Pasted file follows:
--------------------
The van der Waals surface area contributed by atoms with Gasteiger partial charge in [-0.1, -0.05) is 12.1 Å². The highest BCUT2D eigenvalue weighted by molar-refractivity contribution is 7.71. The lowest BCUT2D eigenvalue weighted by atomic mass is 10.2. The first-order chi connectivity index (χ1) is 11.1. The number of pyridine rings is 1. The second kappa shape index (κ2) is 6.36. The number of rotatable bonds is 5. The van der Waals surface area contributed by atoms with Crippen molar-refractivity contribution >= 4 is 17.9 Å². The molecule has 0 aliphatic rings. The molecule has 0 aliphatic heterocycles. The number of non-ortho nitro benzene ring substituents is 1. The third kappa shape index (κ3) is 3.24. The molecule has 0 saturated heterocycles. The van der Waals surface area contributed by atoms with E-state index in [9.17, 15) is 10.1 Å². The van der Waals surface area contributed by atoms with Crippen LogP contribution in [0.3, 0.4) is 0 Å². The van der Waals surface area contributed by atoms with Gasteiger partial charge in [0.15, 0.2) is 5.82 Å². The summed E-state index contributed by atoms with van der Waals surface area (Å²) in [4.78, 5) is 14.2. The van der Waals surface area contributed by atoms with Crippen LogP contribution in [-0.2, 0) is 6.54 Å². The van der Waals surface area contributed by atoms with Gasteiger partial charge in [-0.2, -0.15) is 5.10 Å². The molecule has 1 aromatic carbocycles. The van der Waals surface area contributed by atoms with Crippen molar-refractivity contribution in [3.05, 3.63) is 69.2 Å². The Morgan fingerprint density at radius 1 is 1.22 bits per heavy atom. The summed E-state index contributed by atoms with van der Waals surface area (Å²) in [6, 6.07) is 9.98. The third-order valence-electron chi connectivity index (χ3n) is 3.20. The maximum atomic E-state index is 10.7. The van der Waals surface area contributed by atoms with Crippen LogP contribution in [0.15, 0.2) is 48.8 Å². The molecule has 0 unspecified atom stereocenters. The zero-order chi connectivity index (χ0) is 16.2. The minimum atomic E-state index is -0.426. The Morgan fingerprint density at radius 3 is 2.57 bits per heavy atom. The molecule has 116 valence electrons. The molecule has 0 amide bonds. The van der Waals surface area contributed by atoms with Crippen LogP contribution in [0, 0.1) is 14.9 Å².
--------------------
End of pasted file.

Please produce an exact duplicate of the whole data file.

The van der Waals surface area contributed by atoms with Gasteiger partial charge in [-0.1, -0.05) is 12.1 Å². The highest BCUT2D eigenvalue weighted by molar-refractivity contribution is 7.71. The lowest BCUT2D eigenvalue weighted by atomic mass is 10.2. The first-order chi connectivity index (χ1) is 11.1. The number of pyridine rings is 1. The second kappa shape index (κ2) is 6.36. The number of rotatable bonds is 5. The van der Waals surface area contributed by atoms with Crippen molar-refractivity contribution >= 4 is 17.9 Å². The molecule has 0 aliphatic rings. The molecule has 0 aliphatic heterocycles. The number of non-ortho nitro benzene ring substituents is 1. The third kappa shape index (κ3) is 3.24. The molecule has 0 saturated heterocycles. The van der Waals surface area contributed by atoms with E-state index in [9.17, 15) is 10.1 Å². The van der Waals surface area contributed by atoms with Crippen LogP contribution in [0.3, 0.4) is 0 Å². The van der Waals surface area contributed by atoms with Gasteiger partial charge in [0.15, 0.2) is 5.82 Å². The summed E-state index contributed by atoms with van der Waals surface area (Å²) in [4.78, 5) is 14.2. The van der Waals surface area contributed by atoms with Crippen LogP contribution in [-0.2, 0) is 6.54 Å². The van der Waals surface area contributed by atoms with Gasteiger partial charge in [-0.2, -0.15) is 5.10 Å². The molecule has 1 aromatic carbocycles. The van der Waals surface area contributed by atoms with Crippen molar-refractivity contribution in [3.05, 3.63) is 69.2 Å². The Morgan fingerprint density at radius 1 is 1.22 bits per heavy atom. The summed E-state index contributed by atoms with van der Waals surface area (Å²) in [6, 6.07) is 9.98. The third-order valence-electron chi connectivity index (χ3n) is 3.20. The maximum atomic E-state index is 10.7. The van der Waals surface area contributed by atoms with Crippen LogP contribution in [0.15, 0.2) is 48.8 Å². The molecule has 0 unspecified atom stereocenters. The zero-order chi connectivity index (χ0) is 16.2. The minimum atomic E-state index is -0.426. The Morgan fingerprint density at radius 3 is 2.57 bits per heavy atom. The molecule has 116 valence electrons. The molecule has 0 amide bonds. The van der Waals surface area contributed by atoms with Crippen LogP contribution in [0, 0.1) is 14.9 Å².